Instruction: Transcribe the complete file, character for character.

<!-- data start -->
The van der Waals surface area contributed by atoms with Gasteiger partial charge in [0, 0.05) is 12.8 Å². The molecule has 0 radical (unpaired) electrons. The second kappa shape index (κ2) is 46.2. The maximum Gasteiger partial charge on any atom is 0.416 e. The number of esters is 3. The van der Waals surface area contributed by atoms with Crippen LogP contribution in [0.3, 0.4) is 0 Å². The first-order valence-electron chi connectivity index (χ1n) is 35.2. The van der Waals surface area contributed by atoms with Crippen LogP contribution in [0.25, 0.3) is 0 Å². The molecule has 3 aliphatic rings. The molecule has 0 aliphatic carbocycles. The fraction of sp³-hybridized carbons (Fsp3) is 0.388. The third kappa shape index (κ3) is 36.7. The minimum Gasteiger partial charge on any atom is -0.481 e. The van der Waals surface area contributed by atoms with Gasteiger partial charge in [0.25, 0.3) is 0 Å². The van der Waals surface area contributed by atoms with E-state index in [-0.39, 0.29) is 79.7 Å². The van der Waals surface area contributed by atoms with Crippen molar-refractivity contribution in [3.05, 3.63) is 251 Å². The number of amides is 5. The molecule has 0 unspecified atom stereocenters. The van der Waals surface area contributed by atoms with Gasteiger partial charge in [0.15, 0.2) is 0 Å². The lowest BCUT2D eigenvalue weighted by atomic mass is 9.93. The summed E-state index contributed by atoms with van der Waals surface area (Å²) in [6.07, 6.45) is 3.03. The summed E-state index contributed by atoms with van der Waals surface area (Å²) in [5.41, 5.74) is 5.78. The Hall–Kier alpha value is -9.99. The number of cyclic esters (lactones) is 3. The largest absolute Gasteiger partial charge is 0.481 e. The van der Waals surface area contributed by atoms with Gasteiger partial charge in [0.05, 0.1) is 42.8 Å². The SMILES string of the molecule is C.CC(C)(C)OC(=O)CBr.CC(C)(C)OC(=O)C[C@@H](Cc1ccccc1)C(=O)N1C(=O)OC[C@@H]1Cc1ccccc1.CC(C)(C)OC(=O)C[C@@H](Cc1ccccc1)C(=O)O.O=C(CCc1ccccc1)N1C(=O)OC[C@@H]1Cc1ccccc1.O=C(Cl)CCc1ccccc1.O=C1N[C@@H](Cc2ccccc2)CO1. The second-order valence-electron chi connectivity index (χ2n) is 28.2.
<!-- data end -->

The van der Waals surface area contributed by atoms with Gasteiger partial charge in [0, 0.05) is 12.8 Å². The molecule has 0 radical (unpaired) electrons. The second kappa shape index (κ2) is 46.2. The maximum Gasteiger partial charge on any atom is 0.416 e. The number of esters is 3. The van der Waals surface area contributed by atoms with Crippen LogP contribution in [0.3, 0.4) is 0 Å². The first-order valence-electron chi connectivity index (χ1n) is 35.2. The van der Waals surface area contributed by atoms with Crippen LogP contribution in [0.25, 0.3) is 0 Å². The molecule has 3 aliphatic rings. The molecule has 0 aliphatic carbocycles. The fraction of sp³-hybridized carbons (Fsp3) is 0.388. The third kappa shape index (κ3) is 36.7. The minimum Gasteiger partial charge on any atom is -0.481 e. The van der Waals surface area contributed by atoms with Gasteiger partial charge in [0.25, 0.3) is 0 Å². The van der Waals surface area contributed by atoms with E-state index in [-0.39, 0.29) is 79.7 Å². The van der Waals surface area contributed by atoms with Crippen molar-refractivity contribution in [3.05, 3.63) is 251 Å². The number of amides is 5. The molecule has 0 unspecified atom stereocenters. The van der Waals surface area contributed by atoms with Gasteiger partial charge in [0.15, 0.2) is 0 Å². The lowest BCUT2D eigenvalue weighted by atomic mass is 9.93. The summed E-state index contributed by atoms with van der Waals surface area (Å²) in [6.07, 6.45) is 3.03. The summed E-state index contributed by atoms with van der Waals surface area (Å²) in [5.41, 5.74) is 5.78. The Hall–Kier alpha value is -9.99. The number of cyclic esters (lactones) is 3. The largest absolute Gasteiger partial charge is 0.481 e. The van der Waals surface area contributed by atoms with Gasteiger partial charge in [0.05, 0.1) is 42.8 Å². The SMILES string of the molecule is C.CC(C)(C)OC(=O)CBr.CC(C)(C)OC(=O)C[C@@H](Cc1ccccc1)C(=O)N1C(=O)OC[C@@H]1Cc1ccccc1.CC(C)(C)OC(=O)C[C@@H](Cc1ccccc1)C(=O)O.O=C(CCc1ccccc1)N1C(=O)OC[C@@H]1Cc1ccccc1.O=C(Cl)CCc1ccccc1.O=C1N[C@@H](Cc2ccccc2)CO1. The second-order valence-electron chi connectivity index (χ2n) is 28.2.